As an alternatively licensed teacher no one had ever talked to me about the standards. Throughout grad school (which I went to while I was teaching) no one had brought up the standards at all. As a teacher in NYC we received some hit-and-run professional development around CCSS probably no more than 3 times. We did receive new curriculum for both literacy and math–which I was very happy with–but with no training. I didn’t like the CCSS because I didn’t understand them. And most people can’t embrace what they don’t understand.
I still see that 9 years later. People don’t understand the standards; all they know is that they don’t understand them. Therefore it must be bad. A few years ago students weren’t expected to be as critical as thinkers and as conceptual at math; so since we didn’t expect then we shouldn’t expect it now. A parent has never seen a math concept presented in a bar model; if they can’t do it then their kids must not be able to either OR it’s just not important. My kids can’t just read a book and write a summary to show that they understand? Why do they need to dig deeper into the text? Think for themselves? Support their thinking?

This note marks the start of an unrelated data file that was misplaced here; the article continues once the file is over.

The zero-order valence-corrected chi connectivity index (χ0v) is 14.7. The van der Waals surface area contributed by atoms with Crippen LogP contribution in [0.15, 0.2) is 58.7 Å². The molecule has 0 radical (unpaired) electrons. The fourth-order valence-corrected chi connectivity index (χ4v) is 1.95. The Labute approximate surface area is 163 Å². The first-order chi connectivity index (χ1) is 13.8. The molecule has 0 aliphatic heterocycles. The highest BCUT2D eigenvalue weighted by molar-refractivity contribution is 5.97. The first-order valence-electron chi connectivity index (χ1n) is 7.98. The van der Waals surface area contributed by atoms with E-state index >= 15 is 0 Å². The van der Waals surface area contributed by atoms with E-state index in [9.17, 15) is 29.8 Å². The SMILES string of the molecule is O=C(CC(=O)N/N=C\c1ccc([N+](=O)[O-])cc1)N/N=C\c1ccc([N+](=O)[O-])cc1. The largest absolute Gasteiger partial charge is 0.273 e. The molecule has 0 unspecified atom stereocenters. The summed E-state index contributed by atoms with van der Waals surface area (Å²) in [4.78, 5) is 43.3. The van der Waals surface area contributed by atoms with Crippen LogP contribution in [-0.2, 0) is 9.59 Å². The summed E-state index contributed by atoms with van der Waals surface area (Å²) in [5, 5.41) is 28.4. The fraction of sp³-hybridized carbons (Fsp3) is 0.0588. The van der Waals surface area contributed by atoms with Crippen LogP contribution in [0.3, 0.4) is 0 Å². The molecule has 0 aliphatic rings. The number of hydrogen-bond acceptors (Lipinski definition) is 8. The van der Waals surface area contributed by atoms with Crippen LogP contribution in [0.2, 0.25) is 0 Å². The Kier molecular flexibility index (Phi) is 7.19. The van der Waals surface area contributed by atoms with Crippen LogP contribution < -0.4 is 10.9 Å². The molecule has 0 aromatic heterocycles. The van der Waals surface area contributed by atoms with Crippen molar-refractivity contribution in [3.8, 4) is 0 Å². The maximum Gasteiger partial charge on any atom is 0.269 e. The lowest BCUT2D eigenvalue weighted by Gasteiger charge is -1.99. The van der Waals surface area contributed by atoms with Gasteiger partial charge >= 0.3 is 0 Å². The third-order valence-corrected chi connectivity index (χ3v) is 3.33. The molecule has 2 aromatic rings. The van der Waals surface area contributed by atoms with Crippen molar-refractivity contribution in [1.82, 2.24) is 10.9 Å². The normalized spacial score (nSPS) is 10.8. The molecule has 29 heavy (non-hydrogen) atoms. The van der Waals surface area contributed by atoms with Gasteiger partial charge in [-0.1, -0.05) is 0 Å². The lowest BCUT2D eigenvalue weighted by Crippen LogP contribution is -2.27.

I spent a few days during my last week of school at a Standards Institute put on by Unbound Ed. I’ve spent the past few years, especially since becoming an instructional coach, digging into the standards and learning as much as I can. Are the standards more rigorous than they were 10 years ago? Yes! Will teachers need to combat some personal philosophies to truly implement them? Yes, for some! Are the standards backed by research and what we know about child development? Yes! The tasks presented at each grade level are intended to meet the child at their development level, assumming they have been receiving rigorous instruction in the standards from the prior years.